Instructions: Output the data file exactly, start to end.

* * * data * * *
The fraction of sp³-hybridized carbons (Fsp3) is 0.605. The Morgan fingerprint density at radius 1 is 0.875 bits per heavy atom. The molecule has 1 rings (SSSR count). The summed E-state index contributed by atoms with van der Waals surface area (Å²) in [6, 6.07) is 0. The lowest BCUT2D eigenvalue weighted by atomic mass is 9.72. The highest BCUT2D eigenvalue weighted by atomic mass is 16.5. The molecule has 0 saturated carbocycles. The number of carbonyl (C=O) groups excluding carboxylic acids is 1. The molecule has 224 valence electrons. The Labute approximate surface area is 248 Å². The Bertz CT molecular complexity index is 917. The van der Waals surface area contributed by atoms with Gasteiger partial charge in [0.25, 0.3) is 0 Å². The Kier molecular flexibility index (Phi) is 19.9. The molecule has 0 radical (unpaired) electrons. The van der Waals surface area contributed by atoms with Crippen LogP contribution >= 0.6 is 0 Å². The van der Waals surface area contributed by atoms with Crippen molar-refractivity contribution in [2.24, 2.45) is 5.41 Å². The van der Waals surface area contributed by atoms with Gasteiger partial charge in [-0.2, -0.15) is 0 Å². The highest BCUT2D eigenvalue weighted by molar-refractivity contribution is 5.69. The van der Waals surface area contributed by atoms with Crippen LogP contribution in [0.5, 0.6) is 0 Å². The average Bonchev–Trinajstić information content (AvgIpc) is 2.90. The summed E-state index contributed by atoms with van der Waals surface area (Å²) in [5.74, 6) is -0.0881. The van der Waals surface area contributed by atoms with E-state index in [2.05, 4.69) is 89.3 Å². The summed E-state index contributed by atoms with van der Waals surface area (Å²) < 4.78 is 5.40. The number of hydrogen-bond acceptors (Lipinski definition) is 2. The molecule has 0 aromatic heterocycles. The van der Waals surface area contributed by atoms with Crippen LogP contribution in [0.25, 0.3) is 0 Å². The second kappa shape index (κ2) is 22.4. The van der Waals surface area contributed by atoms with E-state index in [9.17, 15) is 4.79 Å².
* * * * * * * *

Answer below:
The fraction of sp³-hybridized carbons (Fsp3) is 0.605. The Morgan fingerprint density at radius 1 is 0.875 bits per heavy atom. The molecule has 1 rings (SSSR count). The summed E-state index contributed by atoms with van der Waals surface area (Å²) in [6, 6.07) is 0. The lowest BCUT2D eigenvalue weighted by atomic mass is 9.72. The highest BCUT2D eigenvalue weighted by atomic mass is 16.5. The molecule has 0 saturated carbocycles. The number of carbonyl (C=O) groups excluding carboxylic acids is 1. The molecule has 224 valence electrons. The Labute approximate surface area is 248 Å². The Bertz CT molecular complexity index is 917. The van der Waals surface area contributed by atoms with Gasteiger partial charge in [0.25, 0.3) is 0 Å². The Kier molecular flexibility index (Phi) is 19.9. The molecule has 0 radical (unpaired) electrons. The van der Waals surface area contributed by atoms with Crippen LogP contribution >= 0.6 is 0 Å². The van der Waals surface area contributed by atoms with Crippen molar-refractivity contribution in [2.24, 2.45) is 5.41 Å². The van der Waals surface area contributed by atoms with Gasteiger partial charge in [-0.2, -0.15) is 0 Å². The highest BCUT2D eigenvalue weighted by molar-refractivity contribution is 5.69. The van der Waals surface area contributed by atoms with Crippen LogP contribution in [0.5, 0.6) is 0 Å². The average Bonchev–Trinajstić information content (AvgIpc) is 2.90. The summed E-state index contributed by atoms with van der Waals surface area (Å²) in [5.74, 6) is -0.0881. The van der Waals surface area contributed by atoms with E-state index in [2.05, 4.69) is 89.3 Å². The summed E-state index contributed by atoms with van der Waals surface area (Å²) < 4.78 is 5.40. The number of hydrogen-bond acceptors (Lipinski definition) is 2. The molecule has 0 aromatic heterocycles. The van der Waals surface area contributed by atoms with Crippen LogP contribution in [0.25, 0.3) is 0 Å². The second kappa shape index (κ2) is 22.4. The van der Waals surface area contributed by atoms with E-state index in [9.17, 15) is 4.79 Å².